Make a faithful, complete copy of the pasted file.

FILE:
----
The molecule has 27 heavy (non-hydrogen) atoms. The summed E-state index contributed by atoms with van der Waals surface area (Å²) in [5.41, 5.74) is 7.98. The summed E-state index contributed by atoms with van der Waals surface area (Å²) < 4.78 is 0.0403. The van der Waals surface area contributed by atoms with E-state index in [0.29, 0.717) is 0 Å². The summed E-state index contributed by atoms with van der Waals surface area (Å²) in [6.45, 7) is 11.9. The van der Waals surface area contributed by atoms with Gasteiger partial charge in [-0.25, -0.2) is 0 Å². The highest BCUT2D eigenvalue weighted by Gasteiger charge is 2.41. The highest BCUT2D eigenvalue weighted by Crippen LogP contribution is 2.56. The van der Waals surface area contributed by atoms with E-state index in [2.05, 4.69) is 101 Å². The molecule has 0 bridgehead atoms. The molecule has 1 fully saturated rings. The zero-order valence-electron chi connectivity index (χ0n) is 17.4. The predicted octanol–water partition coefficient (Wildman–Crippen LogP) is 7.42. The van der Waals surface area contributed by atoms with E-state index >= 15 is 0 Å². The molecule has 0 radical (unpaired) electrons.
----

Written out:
The molecule has 27 heavy (non-hydrogen) atoms. The summed E-state index contributed by atoms with van der Waals surface area (Å²) in [5.41, 5.74) is 7.98. The summed E-state index contributed by atoms with van der Waals surface area (Å²) < 4.78 is 0.0403. The van der Waals surface area contributed by atoms with E-state index in [0.29, 0.717) is 0 Å². The summed E-state index contributed by atoms with van der Waals surface area (Å²) in [6.45, 7) is 11.9. The van der Waals surface area contributed by atoms with Gasteiger partial charge in [-0.25, -0.2) is 0 Å². The highest BCUT2D eigenvalue weighted by Gasteiger charge is 2.41. The highest BCUT2D eigenvalue weighted by Crippen LogP contribution is 2.56. The van der Waals surface area contributed by atoms with E-state index in [2.05, 4.69) is 101 Å². The molecule has 0 bridgehead atoms. The molecule has 1 fully saturated rings. The zero-order valence-electron chi connectivity index (χ0n) is 17.4. The predicted octanol–water partition coefficient (Wildman–Crippen LogP) is 7.42. The van der Waals surface area contributed by atoms with E-state index >= 15 is 0 Å². The molecule has 0 radical (unpaired) electrons.